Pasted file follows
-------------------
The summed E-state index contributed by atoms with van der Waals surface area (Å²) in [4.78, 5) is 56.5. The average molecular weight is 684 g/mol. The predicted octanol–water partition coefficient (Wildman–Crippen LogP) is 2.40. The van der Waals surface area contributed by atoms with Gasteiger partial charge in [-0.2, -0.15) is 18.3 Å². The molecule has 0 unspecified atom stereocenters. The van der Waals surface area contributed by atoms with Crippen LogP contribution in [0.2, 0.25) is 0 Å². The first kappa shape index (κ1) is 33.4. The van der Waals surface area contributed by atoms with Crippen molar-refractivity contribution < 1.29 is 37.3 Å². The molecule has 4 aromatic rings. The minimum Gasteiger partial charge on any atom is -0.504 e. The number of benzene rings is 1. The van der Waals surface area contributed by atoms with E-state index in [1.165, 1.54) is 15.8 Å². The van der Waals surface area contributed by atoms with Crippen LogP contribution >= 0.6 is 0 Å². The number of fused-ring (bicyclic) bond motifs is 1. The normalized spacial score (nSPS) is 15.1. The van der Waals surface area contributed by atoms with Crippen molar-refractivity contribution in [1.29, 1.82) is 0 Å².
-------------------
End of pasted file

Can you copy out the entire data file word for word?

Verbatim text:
The summed E-state index contributed by atoms with van der Waals surface area (Å²) in [4.78, 5) is 56.5. The average molecular weight is 684 g/mol. The predicted octanol–water partition coefficient (Wildman–Crippen LogP) is 2.40. The van der Waals surface area contributed by atoms with Gasteiger partial charge in [-0.2, -0.15) is 18.3 Å². The molecule has 0 unspecified atom stereocenters. The van der Waals surface area contributed by atoms with Crippen LogP contribution in [0.2, 0.25) is 0 Å². The first kappa shape index (κ1) is 33.4. The van der Waals surface area contributed by atoms with Crippen molar-refractivity contribution < 1.29 is 37.3 Å². The molecule has 4 aromatic rings. The minimum Gasteiger partial charge on any atom is -0.504 e. The number of benzene rings is 1. The van der Waals surface area contributed by atoms with E-state index in [1.165, 1.54) is 15.8 Å². The van der Waals surface area contributed by atoms with Crippen LogP contribution >= 0.6 is 0 Å². The number of fused-ring (bicyclic) bond motifs is 1. The normalized spacial score (nSPS) is 15.1. The van der Waals surface area contributed by atoms with Crippen molar-refractivity contribution in [1.29, 1.82) is 0 Å².